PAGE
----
One of Leek’s oldest pubs dating back to the 1700s that has the oldest cellar in the town. A rustic style interior adds to the atmosphere of the place. A regular in the Good Beer Guide and a friendly pub to visit. There are seven real ales, four of which are brewed by Whim and three guest beers from micro breweries. There are at least two real ciders on at any time. The licensee is a professional musician. AWARDS: Staffordshire Moorlands Sub Branch Pub of the Year 2013 (Merit), 2014 (1st Place), 2015 (Merit), 2016 (Merit).
Serving freshly ground Has Bean Coffee, Atkinsons Tea and delicious homemade cakes. Wholesome homemade food available all day from Tuesday to Saturday. We also offer a range of vegetarian, vegan, dairy free and gluten free options. Fully licensed with over 400 different bottled beers and 4 craft beer taps.
Art Gallery – Jewellery & Wedding Stationery Craft Studios – Sheltered Suntrap Garden – Free Wi-Fi – Daily Papers – Dog Friendly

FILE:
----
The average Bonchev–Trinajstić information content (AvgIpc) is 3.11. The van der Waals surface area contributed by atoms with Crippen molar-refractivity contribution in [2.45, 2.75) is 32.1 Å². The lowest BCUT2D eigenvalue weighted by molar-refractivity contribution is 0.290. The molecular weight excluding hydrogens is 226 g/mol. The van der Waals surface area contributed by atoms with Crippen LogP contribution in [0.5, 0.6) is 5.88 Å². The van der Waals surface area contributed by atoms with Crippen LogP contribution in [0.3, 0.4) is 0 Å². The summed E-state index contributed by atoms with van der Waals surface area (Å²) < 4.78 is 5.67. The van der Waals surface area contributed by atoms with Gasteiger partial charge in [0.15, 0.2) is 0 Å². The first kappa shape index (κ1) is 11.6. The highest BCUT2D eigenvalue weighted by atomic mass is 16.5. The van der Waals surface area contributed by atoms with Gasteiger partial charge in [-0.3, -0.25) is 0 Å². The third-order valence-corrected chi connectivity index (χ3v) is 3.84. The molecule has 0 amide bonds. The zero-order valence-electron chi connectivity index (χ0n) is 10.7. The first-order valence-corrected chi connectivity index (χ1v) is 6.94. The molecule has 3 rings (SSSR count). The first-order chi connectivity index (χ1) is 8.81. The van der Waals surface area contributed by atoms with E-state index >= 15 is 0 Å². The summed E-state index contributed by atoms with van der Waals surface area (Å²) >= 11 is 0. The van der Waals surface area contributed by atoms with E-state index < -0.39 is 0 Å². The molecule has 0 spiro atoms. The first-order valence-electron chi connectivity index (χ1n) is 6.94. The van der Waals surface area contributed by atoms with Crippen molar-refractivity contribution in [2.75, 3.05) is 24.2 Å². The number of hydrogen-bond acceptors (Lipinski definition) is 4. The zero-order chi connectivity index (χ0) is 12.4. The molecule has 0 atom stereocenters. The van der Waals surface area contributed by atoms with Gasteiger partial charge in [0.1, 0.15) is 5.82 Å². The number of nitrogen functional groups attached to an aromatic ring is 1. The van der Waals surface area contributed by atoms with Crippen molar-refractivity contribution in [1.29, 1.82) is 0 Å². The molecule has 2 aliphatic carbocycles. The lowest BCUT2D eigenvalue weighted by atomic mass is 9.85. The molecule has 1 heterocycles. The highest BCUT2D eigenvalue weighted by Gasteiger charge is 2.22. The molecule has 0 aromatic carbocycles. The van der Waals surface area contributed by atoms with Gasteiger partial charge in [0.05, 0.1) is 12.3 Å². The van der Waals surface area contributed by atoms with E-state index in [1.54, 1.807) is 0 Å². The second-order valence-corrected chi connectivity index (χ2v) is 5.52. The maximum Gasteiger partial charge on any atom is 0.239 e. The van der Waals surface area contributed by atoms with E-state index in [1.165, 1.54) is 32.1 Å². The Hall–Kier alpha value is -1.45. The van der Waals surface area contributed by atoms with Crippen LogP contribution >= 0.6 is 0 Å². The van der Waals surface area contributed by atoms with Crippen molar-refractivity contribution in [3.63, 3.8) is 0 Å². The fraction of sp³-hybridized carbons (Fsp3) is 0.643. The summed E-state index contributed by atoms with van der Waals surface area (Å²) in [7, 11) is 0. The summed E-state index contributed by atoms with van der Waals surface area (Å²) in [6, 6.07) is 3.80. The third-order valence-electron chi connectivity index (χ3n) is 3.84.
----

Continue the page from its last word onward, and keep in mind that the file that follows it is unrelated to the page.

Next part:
Small, friendly, street-corner local, just off the main throroughfare through Leek town centre, very much a community local; the pub has a large sports following, with a dart board, pool table, plus it’s own football team. Watch out for the pub dog, who tends to sleep underneath the tables.
Small, two-roomed Marstons pub just outside Leek town centre, with a compact bar and larger lounge that houses a pool table; note the old Marstons windows in the bar. There is a pleasant beer garden and smoking shelter to the rear of the pub; the guest beer will come from the usual range.
Traditional local on the western outskirts of town, consisting of one single, elongated room. There is a smoking area to the rear; note the photographs of old Leek adorning the walls of the lounge-type area. Small car park to the right-hand side of the pub. The pub has a strong sporting following, as it is home to the Leek Football Supporters Club, being very close to the ground.